Sudan may have now broken into South Sudan and Sudan but in Cairo, among the Sudanese here, you’d never believe that such tensions exist – at least within the peaceful walls of Matam Al-Khartoum.
At Matam Al-Khartoum, the aptly named Sudanese restaurant off of Midan Opera downtown, portraits of both Northern Sudanese President Omar Al-Bashir and southern freedom fighter John Garang share wall space. The kind waiter, Rashid, says that conflict is something best left to politicians. In his restaurant, everyone is welcome. The day we went, you’d be hard pressed to find any of the restaurant’s patrons, all Sudanese apart from our intrepid exploratory group, paying these politicians much attention. Most eyes were glued to the cheap Hollywood movie playing on the TV.
In Matam Al-Khartoum, politics clearly takes a back seat to food. If you prefer ordering off a menu, don’t bothering visiting. Rashid kindly walked us through the evening’s offerings. The big choice we had to make was between “bil zeit” and “bil sauce.” Both options are served up with chicken and lamb. The “bil zeit” version can be avoided; ours was a tough, dry cut of chicken.
But the “bil sauce” version with lamb is a delight. Slow-cooked to perfection and infused with herbs, the dish was excellent. Evidently, the Sudanese eat a bit like the Indians, scooping everything up with bread; no need for any utensils. (If you’re planning a trip, I’d bring your own napkins). After chatting up Rashid a bit, he decided to bring out a plate of traditional flat Sudanese bread, a bit like the Ethiopian injerra, which helped us make a delightful mess. Our main dishes were joined by a tomato and onion concoction in peanut sauce that, as bizarre as it sounds, was a treat. After the meal, the matronly manager with henna stained fingers brought around potent Sudanese coffee, infused with ginger and cardamom.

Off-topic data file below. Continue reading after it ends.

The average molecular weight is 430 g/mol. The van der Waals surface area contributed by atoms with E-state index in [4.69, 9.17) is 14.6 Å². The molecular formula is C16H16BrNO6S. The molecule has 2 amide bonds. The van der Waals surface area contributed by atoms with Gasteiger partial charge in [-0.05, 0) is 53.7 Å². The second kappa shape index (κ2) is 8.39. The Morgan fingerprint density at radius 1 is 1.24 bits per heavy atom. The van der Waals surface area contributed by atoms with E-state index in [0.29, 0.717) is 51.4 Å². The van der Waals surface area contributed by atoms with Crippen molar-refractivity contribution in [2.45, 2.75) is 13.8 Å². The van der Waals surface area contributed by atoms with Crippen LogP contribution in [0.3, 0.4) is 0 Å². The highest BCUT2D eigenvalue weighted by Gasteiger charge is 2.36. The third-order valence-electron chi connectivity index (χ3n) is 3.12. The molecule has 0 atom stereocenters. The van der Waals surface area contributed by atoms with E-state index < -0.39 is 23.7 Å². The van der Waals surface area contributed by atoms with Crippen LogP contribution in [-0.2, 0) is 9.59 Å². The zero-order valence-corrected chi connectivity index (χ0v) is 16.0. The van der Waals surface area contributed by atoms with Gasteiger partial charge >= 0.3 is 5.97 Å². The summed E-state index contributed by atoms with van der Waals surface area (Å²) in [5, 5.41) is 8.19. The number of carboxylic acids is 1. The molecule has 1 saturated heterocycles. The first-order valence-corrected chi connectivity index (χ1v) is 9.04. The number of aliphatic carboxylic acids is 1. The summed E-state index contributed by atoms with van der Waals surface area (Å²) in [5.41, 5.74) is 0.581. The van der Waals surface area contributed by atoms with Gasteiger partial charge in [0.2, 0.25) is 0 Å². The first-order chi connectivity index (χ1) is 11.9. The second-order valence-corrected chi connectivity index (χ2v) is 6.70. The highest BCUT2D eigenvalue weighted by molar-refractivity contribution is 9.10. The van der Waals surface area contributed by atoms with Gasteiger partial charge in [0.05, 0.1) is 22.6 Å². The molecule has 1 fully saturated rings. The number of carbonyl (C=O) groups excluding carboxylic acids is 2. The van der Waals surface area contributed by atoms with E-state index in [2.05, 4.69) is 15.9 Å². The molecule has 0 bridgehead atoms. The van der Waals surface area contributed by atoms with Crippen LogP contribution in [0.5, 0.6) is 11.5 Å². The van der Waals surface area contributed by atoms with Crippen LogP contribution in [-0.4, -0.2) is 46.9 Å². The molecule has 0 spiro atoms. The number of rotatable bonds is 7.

Matam Al-Khartoum is another testament to the diversity of downtown dining options if you’re willing to stray off the beaten track. I’m told it’s been the gathering place for Sudanese in Cairo for over 20 years. Don’t come expecting fancy ambience or clientele. Rather, kitsch wall hangings, neon overhead lights, stainless steel cups and plastic tablecloths and chairs are more like it.
But the food is good, and the place is clean (enough). The service is friendly and prompt. And the price is right. When my friend Rashid presented us with the bill, it came to LE150 for a group of seven, a sum that hardly buys you an appetizer in Asiatique. Matam Al-Khartoum is difficult to find, but that’s part of the fun. The directions below will get you near, after that you’ll have to start asking. If you don’t mind an adventure, and have a taste for the slow-cooked herb-infused tastes of Sudan, then Midan Opera could be your next destination.
Details: open 10am-11pm daily. Ample dinner, around LE25 per person. Off of Gumhuriyya St. near Midan Opera. Heading south from the Midan, take a small nameless left turn along a dirt alley. Just behind the building, the welcoming lights of Matam Al-Khartoum will appear. Tel: (012) 390-2952.